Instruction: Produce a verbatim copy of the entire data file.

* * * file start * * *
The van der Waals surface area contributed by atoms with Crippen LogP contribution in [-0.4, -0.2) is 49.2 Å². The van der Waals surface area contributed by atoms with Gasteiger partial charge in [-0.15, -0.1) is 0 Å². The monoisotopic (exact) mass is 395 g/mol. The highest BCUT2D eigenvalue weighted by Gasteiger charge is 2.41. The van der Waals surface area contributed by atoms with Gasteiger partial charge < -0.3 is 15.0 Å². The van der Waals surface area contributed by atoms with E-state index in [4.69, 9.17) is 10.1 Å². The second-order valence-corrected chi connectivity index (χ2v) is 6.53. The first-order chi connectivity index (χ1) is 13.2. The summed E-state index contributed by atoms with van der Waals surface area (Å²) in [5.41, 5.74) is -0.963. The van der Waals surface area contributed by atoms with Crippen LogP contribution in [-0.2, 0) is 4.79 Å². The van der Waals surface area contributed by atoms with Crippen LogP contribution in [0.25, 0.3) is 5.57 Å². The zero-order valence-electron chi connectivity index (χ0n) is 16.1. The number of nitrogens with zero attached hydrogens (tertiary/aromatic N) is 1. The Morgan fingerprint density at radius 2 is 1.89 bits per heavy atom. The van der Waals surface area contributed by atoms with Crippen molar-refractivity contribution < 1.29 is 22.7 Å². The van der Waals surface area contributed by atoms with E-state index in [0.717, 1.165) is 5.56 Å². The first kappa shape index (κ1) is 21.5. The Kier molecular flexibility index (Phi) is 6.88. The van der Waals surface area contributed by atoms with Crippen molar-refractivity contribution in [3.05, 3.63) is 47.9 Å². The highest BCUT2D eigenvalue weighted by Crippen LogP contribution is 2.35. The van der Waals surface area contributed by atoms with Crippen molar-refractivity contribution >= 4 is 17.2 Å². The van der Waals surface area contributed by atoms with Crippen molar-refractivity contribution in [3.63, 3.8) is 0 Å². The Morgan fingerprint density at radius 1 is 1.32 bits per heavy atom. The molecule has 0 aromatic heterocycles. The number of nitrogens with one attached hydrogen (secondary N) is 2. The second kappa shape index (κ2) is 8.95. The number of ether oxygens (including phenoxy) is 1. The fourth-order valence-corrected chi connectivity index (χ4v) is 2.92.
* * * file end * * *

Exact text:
The van der Waals surface area contributed by atoms with Crippen LogP contribution in [-0.4, -0.2) is 49.2 Å². The van der Waals surface area contributed by atoms with Gasteiger partial charge in [-0.15, -0.1) is 0 Å². The monoisotopic (exact) mass is 395 g/mol. The highest BCUT2D eigenvalue weighted by Gasteiger charge is 2.41. The van der Waals surface area contributed by atoms with Gasteiger partial charge < -0.3 is 15.0 Å². The van der Waals surface area contributed by atoms with E-state index in [4.69, 9.17) is 10.1 Å². The second-order valence-corrected chi connectivity index (χ2v) is 6.53. The first-order chi connectivity index (χ1) is 13.2. The summed E-state index contributed by atoms with van der Waals surface area (Å²) in [5.41, 5.74) is -0.963. The van der Waals surface area contributed by atoms with Crippen LogP contribution in [-0.2, 0) is 4.79 Å². The van der Waals surface area contributed by atoms with Crippen LogP contribution in [0.25, 0.3) is 5.57 Å². The zero-order valence-electron chi connectivity index (χ0n) is 16.1. The number of nitrogens with zero attached hydrogens (tertiary/aromatic N) is 1. The Morgan fingerprint density at radius 2 is 1.89 bits per heavy atom. The van der Waals surface area contributed by atoms with Crippen molar-refractivity contribution < 1.29 is 22.7 Å². The van der Waals surface area contributed by atoms with E-state index in [0.717, 1.165) is 5.56 Å². The first kappa shape index (κ1) is 21.5. The Kier molecular flexibility index (Phi) is 6.88. The van der Waals surface area contributed by atoms with Crippen molar-refractivity contribution in [3.05, 3.63) is 47.9 Å². The highest BCUT2D eigenvalue weighted by Crippen LogP contribution is 2.35. The van der Waals surface area contributed by atoms with Crippen molar-refractivity contribution >= 4 is 17.2 Å². The van der Waals surface area contributed by atoms with Crippen molar-refractivity contribution in [3.63, 3.8) is 0 Å². The Morgan fingerprint density at radius 1 is 1.32 bits per heavy atom. The molecule has 0 aromatic heterocycles. The number of nitrogens with one attached hydrogen (secondary N) is 2. The second kappa shape index (κ2) is 8.95. The number of ether oxygens (including phenoxy) is 1. The fourth-order valence-corrected chi connectivity index (χ4v) is 2.92.